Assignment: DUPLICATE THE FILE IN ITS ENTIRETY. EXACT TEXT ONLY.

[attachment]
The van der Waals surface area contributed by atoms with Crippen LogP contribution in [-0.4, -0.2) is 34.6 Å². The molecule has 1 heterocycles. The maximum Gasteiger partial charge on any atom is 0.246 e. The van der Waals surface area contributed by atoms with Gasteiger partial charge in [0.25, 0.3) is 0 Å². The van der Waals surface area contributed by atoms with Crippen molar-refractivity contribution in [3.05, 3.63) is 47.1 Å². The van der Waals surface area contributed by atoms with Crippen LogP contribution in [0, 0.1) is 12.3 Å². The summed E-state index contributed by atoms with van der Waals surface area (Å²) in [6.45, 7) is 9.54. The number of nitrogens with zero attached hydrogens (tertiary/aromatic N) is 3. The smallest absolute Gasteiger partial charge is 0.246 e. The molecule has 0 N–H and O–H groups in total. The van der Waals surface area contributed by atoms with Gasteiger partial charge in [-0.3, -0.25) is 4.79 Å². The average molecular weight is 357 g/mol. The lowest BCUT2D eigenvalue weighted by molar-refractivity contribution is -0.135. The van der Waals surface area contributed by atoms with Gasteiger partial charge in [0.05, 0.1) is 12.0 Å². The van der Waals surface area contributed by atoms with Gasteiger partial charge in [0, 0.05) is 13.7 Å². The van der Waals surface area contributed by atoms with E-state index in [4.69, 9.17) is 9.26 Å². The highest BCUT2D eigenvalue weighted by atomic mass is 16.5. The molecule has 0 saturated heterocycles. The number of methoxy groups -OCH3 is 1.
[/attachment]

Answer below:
The van der Waals surface area contributed by atoms with Crippen LogP contribution in [-0.4, -0.2) is 34.6 Å². The molecule has 1 heterocycles. The maximum Gasteiger partial charge on any atom is 0.246 e. The van der Waals surface area contributed by atoms with Gasteiger partial charge in [0.25, 0.3) is 0 Å². The van der Waals surface area contributed by atoms with Crippen molar-refractivity contribution in [3.05, 3.63) is 47.1 Å². The van der Waals surface area contributed by atoms with Crippen LogP contribution in [0, 0.1) is 12.3 Å². The summed E-state index contributed by atoms with van der Waals surface area (Å²) in [6.45, 7) is 9.54. The number of nitrogens with zero attached hydrogens (tertiary/aromatic N) is 3. The smallest absolute Gasteiger partial charge is 0.246 e. The molecule has 0 N–H and O–H groups in total. The van der Waals surface area contributed by atoms with Gasteiger partial charge in [-0.3, -0.25) is 4.79 Å². The average molecular weight is 357 g/mol. The lowest BCUT2D eigenvalue weighted by molar-refractivity contribution is -0.135. The van der Waals surface area contributed by atoms with Gasteiger partial charge in [0.05, 0.1) is 12.0 Å². The van der Waals surface area contributed by atoms with Gasteiger partial charge in [0, 0.05) is 13.7 Å². The van der Waals surface area contributed by atoms with E-state index in [4.69, 9.17) is 9.26 Å². The highest BCUT2D eigenvalue weighted by atomic mass is 16.5. The molecule has 0 saturated heterocycles. The number of methoxy groups -OCH3 is 1.